The San Diego State University Foundation will pay $1.2 million to the U.S. Department of Commerce to settle a controversy over multimillion-dollar federal programs that the foundation operated to boost the number of minority-owned businesses, the university announced late Tuesday.
The foundation will also end any involvement with the Minority Business Development Agency, an arm of the Commerce Department that provided the foundation more than $10 million since 1982 to run three centers in Tucson, Los Angeles and San Diego.
The federal government, after a series of audits beginning in the mid-1980s, accused the foundation in March 1990 of exaggerating its successes in promoting minority-owned businesses and of mismanaging the large Los Angeles center, allegations the foundation strongly denied two years ago.
The foundation is a nonprofit operation which has since its beginning administered about $450 million in non-state tax money received by San Diego State professors in competitive bidding for contracts for research and teaching at the campus. The foundation-run centers were an outgrowth of the Small Business Institute under the university's College of Business.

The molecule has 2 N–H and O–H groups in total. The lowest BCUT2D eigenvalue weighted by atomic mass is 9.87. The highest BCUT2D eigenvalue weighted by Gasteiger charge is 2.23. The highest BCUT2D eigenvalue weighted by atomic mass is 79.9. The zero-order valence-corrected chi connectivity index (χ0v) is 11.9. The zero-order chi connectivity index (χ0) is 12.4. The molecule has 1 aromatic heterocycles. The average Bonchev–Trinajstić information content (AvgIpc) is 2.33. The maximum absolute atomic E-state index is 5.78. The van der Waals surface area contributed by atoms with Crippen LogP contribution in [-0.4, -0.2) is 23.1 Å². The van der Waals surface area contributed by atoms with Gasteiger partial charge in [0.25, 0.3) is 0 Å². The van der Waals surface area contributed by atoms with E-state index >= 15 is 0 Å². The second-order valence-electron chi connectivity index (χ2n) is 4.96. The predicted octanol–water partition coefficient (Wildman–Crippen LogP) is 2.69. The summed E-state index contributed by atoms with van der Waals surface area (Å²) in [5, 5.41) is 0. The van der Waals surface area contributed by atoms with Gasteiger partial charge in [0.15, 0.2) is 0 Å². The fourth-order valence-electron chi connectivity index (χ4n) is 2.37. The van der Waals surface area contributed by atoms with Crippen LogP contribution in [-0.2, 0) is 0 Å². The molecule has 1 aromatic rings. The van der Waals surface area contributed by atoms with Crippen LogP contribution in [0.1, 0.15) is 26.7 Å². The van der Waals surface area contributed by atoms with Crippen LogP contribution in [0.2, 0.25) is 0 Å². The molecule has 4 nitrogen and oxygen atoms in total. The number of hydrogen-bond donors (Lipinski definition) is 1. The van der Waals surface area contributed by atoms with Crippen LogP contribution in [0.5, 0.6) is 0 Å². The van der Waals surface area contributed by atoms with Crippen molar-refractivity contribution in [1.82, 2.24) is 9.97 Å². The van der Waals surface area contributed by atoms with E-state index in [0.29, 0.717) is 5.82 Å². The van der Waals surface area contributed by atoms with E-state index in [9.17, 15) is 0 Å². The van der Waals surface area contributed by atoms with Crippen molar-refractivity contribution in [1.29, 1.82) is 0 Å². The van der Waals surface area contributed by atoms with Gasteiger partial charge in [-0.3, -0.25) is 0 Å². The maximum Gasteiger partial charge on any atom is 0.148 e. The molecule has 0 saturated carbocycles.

The foundation is an auxiliary of the university and a majority of its board members are either on the faculty or university administrators. University President Thomas Day is board chairman. The foundation said Tuesday that settlement of the case was preferable to continuing a years-long legal battle.
The money will be paid to the Commerce Department from a contingency reserve that the foundation maintains in case audits show overpayments or other mismanagement, Stephanie Barnett, foundation spokeswoman, said Tuesday.
The federal government had charged that the foundation owed $100,000 based on a 1983 audit, an additional $135,000 from a second audit in 1986, and $1.6 million from a hotly contested preliminary third audit specifically on the Los Angeles program.
The audits alleged that the managers of the program engaged in fraud and mismanagement in trying to exaggerate the program's success.
As part of the compromise, the Commerce Department agreed to withdraw the first two audits and not to pursue any further action on the contested audit of the Los Angeles program.
The foundation will also drop its lawsuit against the Commerce department alleging it was denied due process by the department in trying to dispute the audits.
Chuck Shockley, an administrator who has run the San Diego center for the foundation, will take over the center on his own, Barnett said Tuesday.
The foundation gave up operation of the Los Angeles center a year ago and will cease management of the Tucson center next week, Barnett said.